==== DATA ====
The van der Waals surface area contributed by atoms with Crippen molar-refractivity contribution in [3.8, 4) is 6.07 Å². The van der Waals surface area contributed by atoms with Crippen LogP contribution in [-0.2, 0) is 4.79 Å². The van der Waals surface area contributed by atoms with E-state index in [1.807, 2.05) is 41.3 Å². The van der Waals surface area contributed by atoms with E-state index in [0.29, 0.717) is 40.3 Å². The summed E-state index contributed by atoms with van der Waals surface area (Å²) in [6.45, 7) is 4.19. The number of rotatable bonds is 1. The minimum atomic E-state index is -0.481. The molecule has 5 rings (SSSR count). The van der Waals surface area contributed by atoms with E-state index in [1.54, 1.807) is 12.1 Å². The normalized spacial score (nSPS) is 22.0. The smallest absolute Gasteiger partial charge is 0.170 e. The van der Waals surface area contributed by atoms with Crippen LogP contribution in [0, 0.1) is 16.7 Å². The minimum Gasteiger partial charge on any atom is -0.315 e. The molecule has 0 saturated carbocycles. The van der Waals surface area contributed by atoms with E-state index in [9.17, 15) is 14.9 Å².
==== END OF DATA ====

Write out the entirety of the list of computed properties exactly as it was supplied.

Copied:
The van der Waals surface area contributed by atoms with Crippen molar-refractivity contribution in [3.8, 4) is 6.07 Å². The van der Waals surface area contributed by atoms with Crippen LogP contribution in [-0.2, 0) is 4.79 Å². The van der Waals surface area contributed by atoms with E-state index in [1.807, 2.05) is 41.3 Å². The van der Waals surface area contributed by atoms with E-state index in [0.29, 0.717) is 40.3 Å². The summed E-state index contributed by atoms with van der Waals surface area (Å²) in [6.45, 7) is 4.19. The number of rotatable bonds is 1. The minimum atomic E-state index is -0.481. The molecule has 5 rings (SSSR count). The van der Waals surface area contributed by atoms with E-state index in [1.54, 1.807) is 12.1 Å². The normalized spacial score (nSPS) is 22.0. The smallest absolute Gasteiger partial charge is 0.170 e. The van der Waals surface area contributed by atoms with Crippen LogP contribution in [0, 0.1) is 16.7 Å². The minimum Gasteiger partial charge on any atom is -0.315 e. The molecule has 0 saturated carbocycles. The van der Waals surface area contributed by atoms with E-state index in [9.17, 15) is 14.9 Å².